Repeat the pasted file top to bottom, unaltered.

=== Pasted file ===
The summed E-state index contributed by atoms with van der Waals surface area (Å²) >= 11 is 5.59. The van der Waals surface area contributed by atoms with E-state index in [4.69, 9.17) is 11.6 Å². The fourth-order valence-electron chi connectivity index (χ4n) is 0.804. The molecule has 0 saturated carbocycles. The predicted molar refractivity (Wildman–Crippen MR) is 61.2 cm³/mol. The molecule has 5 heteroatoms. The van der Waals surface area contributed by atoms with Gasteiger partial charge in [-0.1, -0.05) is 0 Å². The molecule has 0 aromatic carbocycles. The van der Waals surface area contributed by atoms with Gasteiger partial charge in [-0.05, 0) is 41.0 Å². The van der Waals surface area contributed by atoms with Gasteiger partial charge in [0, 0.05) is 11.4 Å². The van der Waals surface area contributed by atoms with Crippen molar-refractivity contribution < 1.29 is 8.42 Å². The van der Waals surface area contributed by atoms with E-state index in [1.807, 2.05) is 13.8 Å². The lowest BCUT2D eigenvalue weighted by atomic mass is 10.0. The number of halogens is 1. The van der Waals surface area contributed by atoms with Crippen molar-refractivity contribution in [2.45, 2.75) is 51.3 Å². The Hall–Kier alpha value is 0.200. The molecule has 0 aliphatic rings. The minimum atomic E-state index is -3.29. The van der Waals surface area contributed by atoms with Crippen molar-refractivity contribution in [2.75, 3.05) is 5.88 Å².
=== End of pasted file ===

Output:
The summed E-state index contributed by atoms with van der Waals surface area (Å²) >= 11 is 5.59. The van der Waals surface area contributed by atoms with E-state index in [4.69, 9.17) is 11.6 Å². The fourth-order valence-electron chi connectivity index (χ4n) is 0.804. The molecule has 0 saturated carbocycles. The predicted molar refractivity (Wildman–Crippen MR) is 61.2 cm³/mol. The molecule has 5 heteroatoms. The van der Waals surface area contributed by atoms with Gasteiger partial charge in [-0.1, -0.05) is 0 Å². The molecule has 0 aromatic carbocycles. The van der Waals surface area contributed by atoms with Gasteiger partial charge in [-0.05, 0) is 41.0 Å². The van der Waals surface area contributed by atoms with Gasteiger partial charge in [0, 0.05) is 11.4 Å². The van der Waals surface area contributed by atoms with Crippen molar-refractivity contribution < 1.29 is 8.42 Å². The van der Waals surface area contributed by atoms with E-state index in [1.807, 2.05) is 13.8 Å². The lowest BCUT2D eigenvalue weighted by atomic mass is 10.0. The number of halogens is 1. The van der Waals surface area contributed by atoms with Crippen molar-refractivity contribution in [2.45, 2.75) is 51.3 Å². The Hall–Kier alpha value is 0.200. The molecule has 0 aliphatic rings. The minimum atomic E-state index is -3.29. The van der Waals surface area contributed by atoms with Crippen molar-refractivity contribution in [2.75, 3.05) is 5.88 Å².